Last weekend during Andrew's wrestling tournament, while making my hundredth trip to the restroom, I mindlessly wandered into a stall with no toilet paper. I was probably daydreaming about the German Fest that would take place at our parish the next day - the sauerkraut, the bierocks, the pie - and all the food fascination/distraction left me hanging out in the wrong stall.
No biggie, I thought. There's a million other moms here, so surely someone will pass me some paper.
Casually I called out for assistance, waiting for a roll to come flying overhead, a stack to be passed underneath, a square to be spared by the neighbor next door. Within seconds, someone was kind enough to share.
My little paperless incident reminded me of the Seinfeld episode where Elaine is stuck in a stall with an empty roll, so she sweetly asks the woman next door if she can "spare a square," but her request is only met with rude rejection. That night after asking Steve if he remembered that episode (Seinfeld reruns and spaghetti were a ritual for us back in the college days), we both started to laugh out loud, knowing instantly that we just had to You Tube it.
What a scream! It's the one-ply, two-ply banter that gets me every time!
I've noticed, however, that for me, personally, since I have made the decision to unplug a little this Lent from Facebook, e-mail and even blogging, that I feel much less irritated by being the one who is always on call to answer the kiddo's constant questions, requests and interruptions.
If I'm really going to be honest with myself, the truth behind the ease in irritation is that my attention isn't being drawn away throughout the day by people and situations, outside of my family, whom I think need me, or expect me to be there for them as well.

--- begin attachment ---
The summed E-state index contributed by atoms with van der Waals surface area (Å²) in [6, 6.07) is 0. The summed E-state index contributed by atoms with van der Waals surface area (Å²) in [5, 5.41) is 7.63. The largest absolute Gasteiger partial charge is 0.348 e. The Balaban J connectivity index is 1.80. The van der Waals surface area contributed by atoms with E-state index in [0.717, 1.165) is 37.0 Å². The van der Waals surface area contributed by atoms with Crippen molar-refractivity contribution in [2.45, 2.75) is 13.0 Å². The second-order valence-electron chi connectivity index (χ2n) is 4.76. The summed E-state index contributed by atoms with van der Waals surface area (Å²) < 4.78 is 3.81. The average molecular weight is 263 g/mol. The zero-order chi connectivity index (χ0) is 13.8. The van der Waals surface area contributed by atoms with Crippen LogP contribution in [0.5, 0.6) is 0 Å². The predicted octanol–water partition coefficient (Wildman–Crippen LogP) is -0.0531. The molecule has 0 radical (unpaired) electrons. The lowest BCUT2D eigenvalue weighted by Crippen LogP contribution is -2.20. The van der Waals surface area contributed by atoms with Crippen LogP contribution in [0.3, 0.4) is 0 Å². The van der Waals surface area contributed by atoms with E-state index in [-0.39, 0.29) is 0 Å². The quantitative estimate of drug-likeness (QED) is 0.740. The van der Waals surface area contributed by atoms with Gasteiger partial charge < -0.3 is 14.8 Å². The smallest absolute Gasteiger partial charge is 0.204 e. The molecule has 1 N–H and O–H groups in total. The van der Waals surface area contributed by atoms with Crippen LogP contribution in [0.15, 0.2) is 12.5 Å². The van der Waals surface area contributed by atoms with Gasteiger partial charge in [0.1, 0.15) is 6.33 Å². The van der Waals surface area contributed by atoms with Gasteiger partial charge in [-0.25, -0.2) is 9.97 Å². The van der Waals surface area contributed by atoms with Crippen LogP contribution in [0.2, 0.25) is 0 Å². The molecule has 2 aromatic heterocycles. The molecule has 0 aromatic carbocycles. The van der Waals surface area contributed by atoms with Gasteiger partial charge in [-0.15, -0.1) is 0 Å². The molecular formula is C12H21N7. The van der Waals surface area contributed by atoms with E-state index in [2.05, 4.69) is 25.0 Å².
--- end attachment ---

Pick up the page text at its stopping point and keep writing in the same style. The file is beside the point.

Attention divided. Time divided. Heart Divided.
Mind exhausted. Emotions unraveled.
My phone just beeped....another text, another e-mail, I'd better get that, it might be urgent.
9 times out of 10 it's not.
But 9 times out of 10, in the checking to see who or what is calling, I'm drawn away from the moment, from the task at hand, from the living of the present life, from the noticing....
The noticing of feet swinging freely at the kitchen table as the toddler noshes happily on waffles that run with butter and syrup, swirls of it dripping off his chin, morning sunlight from finger-printed windows streams through blonde locks, cheeks still rosy from being pressed against a warm pillow.
He's beautiful. Just like this. Just right here.
How many times have I missed this?
I begin to count up all of the times in my mind when my children have come to me with a question or a story while I'm "busy" checking a message, responding to a text, letting a Facebook friend - whom I wouldn't want to think that I don't care - know that I adored their family photo, or am happy for their success or sorry for their struggle, and as I type my children talk to someone who can hear them, but who isn't really listening.
The expectation Steve and I have that our children look at us, really look us in the eye, when we talk to them about all of the important things, has become nothing but hypocrisy, as time after time, I have not been willing to show them why eye contact matters, why attentiveness matters, why acknowledging the other matters.
I start to wonder what if...
What if one of them, or all of them, have had a story to tell, a dream to share, a picture to present, an idea to unravel, a question to be answered, but decided to hold on to it, to tuck it away, to think less of any of it because there wasn't anyone there who was really ready to receive it, to savor it, to ponder it, to share the value of it and to unravel it with them??
I once heard Dr. Dobson say that if you ever visit an orphanage and the children are crying, that it's a good sign, because the little ones know that they will be heard, that their needs will be met and that they still believe someone is coming to reach out for them, to love them. Silence speaks of the abandonment of trust, of confidence of hope in others to help, to recognize and acknowledge a need.